Wikipedia’s Creator Advises to Not Use It As a Primary Source

I am constantly on students’ cases to not use Wikipedia as a primary source (or as their only source). They whine and throw around very outdated (and wild) statistics about how Wikipedia is vetted.

No wiki with unrestrained access can be vetted.

My students will cry in the fall, though. Wiki’s own creator has now said that Wikipedia is little more useful than a printed encyclopedia and should be used in a similar manner, not as the basis for citing in a paper, but for uncovering good primary sources.

I can’t help but cheer!

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The Benefits of Keeping a Journal

It all started when I read a brief abstract of an essay that discussed how scientists shun the imagination as a researchable source. It just seemed odd to me, because so many scientific discoveries happened because somebody said, “What if…”. “What if,” is a question from the imagination. Without that question, you really don’t have a direction to go.

A little while later, I perusing my aggregator again and discovered a brief bit on a book on creativity and keeping a creative journal. Somehow, the connection that got formed in my brain at seeing it, because my brain was still back on that imagination in scientific reasearch thing, was Leonardo da Vinci and his journals full of creative ideas and scientific explorations.

It made me wonder: Can scientific research really exist without searching the imagination at some stage of the research and experimentation process? Science is about problem solving. Is it possible to solve a problem, especially a challenging, complex one without turning inward and searching one’s imagination.

Maybe I’m crazy…

Wikipedia != Encyclopaedia

I’ve been encountering interesting things this semester between my two jobs. In one case, a student’s paper was half taken from the website of the school she is applying to, and she didn’t bother changing the font to make it less evident, nor did she cite the website or give it any sort of proper credit. It was grounds for the school to decide whether or not it fell into the zero-tolerance policy the school has toward plagarism.

At my other job, I was asked to edit a school paper for one of my former writing students. It was a history paper that had to have primary sources cited in support of the arguments presented in the paper. The student had two citations (in a six-paragraph paper with roughly twenty points that needed support), and both came from Wikipedia. I asked him if his teacher allows Wikipedia to be used as a source, and he didn’t know. But he was certain the teacher wouldn’t mind simply because it was Wikipedia.

All right, so let’s cover exactly how much is wrong with these two situations. In the first case, it’s that the student failed to cite the website. Perhaps she didn’t know how. Perhaps she didn’t know where to look to find that information out. (In case you’re curious, I googled “citing web sites” and came up with all three of those links, which cite the three most common citation methods used in schools.)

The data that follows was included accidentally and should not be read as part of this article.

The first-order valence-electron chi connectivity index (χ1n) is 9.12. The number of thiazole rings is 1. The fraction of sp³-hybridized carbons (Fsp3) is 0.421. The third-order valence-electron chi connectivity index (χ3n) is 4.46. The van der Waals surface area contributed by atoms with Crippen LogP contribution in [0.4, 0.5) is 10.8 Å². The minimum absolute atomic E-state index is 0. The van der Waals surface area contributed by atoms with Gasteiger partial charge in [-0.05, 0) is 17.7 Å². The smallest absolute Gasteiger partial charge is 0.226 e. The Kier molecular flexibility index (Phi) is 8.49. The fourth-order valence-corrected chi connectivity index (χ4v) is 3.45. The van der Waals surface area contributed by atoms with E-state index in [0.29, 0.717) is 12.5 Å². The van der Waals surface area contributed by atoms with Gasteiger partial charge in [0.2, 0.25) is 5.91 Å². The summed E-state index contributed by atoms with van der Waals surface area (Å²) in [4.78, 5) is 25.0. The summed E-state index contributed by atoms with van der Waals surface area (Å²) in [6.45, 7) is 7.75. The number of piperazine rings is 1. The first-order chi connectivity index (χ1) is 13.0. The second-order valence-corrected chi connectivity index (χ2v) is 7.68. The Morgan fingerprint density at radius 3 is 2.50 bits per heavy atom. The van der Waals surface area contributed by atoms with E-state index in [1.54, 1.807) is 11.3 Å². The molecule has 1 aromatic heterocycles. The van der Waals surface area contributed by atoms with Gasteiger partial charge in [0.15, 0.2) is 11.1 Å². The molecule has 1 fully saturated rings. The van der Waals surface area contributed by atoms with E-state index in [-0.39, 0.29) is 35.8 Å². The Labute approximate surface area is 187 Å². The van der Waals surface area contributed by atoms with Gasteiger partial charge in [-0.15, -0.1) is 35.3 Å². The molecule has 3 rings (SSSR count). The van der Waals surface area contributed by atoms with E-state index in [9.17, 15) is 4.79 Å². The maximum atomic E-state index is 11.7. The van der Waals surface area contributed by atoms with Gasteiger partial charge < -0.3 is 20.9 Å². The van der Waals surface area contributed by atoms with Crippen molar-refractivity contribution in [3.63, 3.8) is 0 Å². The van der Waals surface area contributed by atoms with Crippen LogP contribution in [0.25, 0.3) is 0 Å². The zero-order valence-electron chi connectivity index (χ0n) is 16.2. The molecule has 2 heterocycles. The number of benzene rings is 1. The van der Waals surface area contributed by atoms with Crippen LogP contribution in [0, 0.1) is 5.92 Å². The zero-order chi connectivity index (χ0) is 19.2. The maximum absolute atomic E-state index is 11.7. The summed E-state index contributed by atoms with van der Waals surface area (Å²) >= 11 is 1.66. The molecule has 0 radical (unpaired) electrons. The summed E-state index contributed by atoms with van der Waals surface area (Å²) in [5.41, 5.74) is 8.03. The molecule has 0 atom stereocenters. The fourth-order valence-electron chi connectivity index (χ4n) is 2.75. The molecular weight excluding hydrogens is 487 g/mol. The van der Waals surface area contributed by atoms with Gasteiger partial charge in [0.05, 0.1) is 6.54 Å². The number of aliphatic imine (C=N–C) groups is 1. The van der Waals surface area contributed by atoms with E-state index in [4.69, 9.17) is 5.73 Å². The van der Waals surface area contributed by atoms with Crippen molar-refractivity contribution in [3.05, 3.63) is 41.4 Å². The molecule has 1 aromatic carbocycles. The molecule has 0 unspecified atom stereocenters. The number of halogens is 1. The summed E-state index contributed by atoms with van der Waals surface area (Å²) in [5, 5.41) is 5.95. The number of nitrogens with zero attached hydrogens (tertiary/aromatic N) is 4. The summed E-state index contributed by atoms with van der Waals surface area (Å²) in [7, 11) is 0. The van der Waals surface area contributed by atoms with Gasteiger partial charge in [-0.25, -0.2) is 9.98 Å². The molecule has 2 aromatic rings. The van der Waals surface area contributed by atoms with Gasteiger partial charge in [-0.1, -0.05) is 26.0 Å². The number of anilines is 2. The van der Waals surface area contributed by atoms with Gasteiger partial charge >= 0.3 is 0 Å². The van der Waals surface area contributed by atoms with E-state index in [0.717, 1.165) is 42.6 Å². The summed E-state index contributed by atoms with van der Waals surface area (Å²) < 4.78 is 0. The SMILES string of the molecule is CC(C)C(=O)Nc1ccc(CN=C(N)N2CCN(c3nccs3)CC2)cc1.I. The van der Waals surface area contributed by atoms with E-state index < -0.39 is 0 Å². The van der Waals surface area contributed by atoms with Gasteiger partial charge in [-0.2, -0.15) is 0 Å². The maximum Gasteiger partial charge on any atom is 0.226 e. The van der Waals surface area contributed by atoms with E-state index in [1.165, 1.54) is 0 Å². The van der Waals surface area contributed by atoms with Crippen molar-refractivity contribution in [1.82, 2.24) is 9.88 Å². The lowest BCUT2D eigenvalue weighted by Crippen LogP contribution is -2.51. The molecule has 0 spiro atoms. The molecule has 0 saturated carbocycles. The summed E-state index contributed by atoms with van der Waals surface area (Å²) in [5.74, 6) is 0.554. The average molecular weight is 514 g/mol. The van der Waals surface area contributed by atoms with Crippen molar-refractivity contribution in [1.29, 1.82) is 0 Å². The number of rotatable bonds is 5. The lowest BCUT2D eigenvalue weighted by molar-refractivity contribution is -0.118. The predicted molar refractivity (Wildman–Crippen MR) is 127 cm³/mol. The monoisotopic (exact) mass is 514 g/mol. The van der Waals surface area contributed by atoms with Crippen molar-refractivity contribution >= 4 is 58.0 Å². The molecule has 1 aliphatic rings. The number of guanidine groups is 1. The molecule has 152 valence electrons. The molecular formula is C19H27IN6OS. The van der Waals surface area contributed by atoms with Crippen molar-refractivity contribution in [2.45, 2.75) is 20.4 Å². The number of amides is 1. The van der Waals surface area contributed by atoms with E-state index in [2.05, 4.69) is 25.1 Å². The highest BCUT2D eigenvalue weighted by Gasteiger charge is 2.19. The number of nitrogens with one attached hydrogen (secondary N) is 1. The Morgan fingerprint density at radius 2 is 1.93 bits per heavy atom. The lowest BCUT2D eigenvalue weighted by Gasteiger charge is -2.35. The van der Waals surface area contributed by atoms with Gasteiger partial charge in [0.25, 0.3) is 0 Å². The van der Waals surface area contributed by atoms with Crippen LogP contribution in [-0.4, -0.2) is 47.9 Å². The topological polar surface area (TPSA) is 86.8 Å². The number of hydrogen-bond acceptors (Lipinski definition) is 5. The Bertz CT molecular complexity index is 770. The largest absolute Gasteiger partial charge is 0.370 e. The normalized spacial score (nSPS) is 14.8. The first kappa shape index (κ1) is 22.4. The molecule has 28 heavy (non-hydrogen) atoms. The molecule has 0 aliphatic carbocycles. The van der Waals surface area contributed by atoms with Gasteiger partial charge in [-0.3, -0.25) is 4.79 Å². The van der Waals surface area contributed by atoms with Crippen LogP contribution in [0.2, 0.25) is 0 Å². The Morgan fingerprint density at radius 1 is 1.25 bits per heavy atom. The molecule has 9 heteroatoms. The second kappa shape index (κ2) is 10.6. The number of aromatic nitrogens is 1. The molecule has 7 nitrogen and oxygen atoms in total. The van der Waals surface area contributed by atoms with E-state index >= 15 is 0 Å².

In the second case, the student had poorly written citations (no author, no date, just “Wikipedia”). He then sat there and tried to argue that Wikipedia was a completely valid source. I didn’t have time to explain to him how exactly a wiki works or why Wikipedia is not a reliable source of information, but I let him know he needed to find real sources. He wasn’t very happy with that, given that his paper was already late.

Somehow, students are not being taught that websites used as sources must be cited correctly as they are somebody else’s work, and they aren’t being taught to critically evaluate the information they find on the web. Some schools and teachers adopt a zero-tolerance policy for plagiarizing from the web or just ban websites from academic papers as a whole, but I think the problem can be resolved with a little bit of education.

Does the Digital Age Remove the Need for a Human Librarian?

Here’s a link to an article on the need for librarians in the age where anyone can look up anything on the internet. While I appreciate Jessamyn West’s initial position, I think the interview bit she posted sits better with my own worldview (however misguided) on the librarian’s role in our society.

It is wrong to assume that a librarian only sits there and looks up books or information or shelves books or checks books in and out. I worked in both my high school library for a couple of years and then a public library for several months after that. Much of that work is completed by student workers and others without the training to be a full librarian.

While a librarian can do these tasks when needed, they are fulfilling other roles. They are creating educational experiences, trying to help build literacy and a love of reading in the public they serve. They help with locating obscure pieces of information. They make sure that their collection is serving the public by making sure materials are available and in usable condition.

They preserve knowledge. They disseminate knowledge. They encourage others to learn how to find knowledge, and many of them make it quite enjoyable.

In my own opinion, even in these changing times, there will always be a need for librarians in the exact same way there will always be a need for teachers.

Any librarian who stumbles on this and thinks my worldview is off is welcomed to correct me.

Found via librarian.net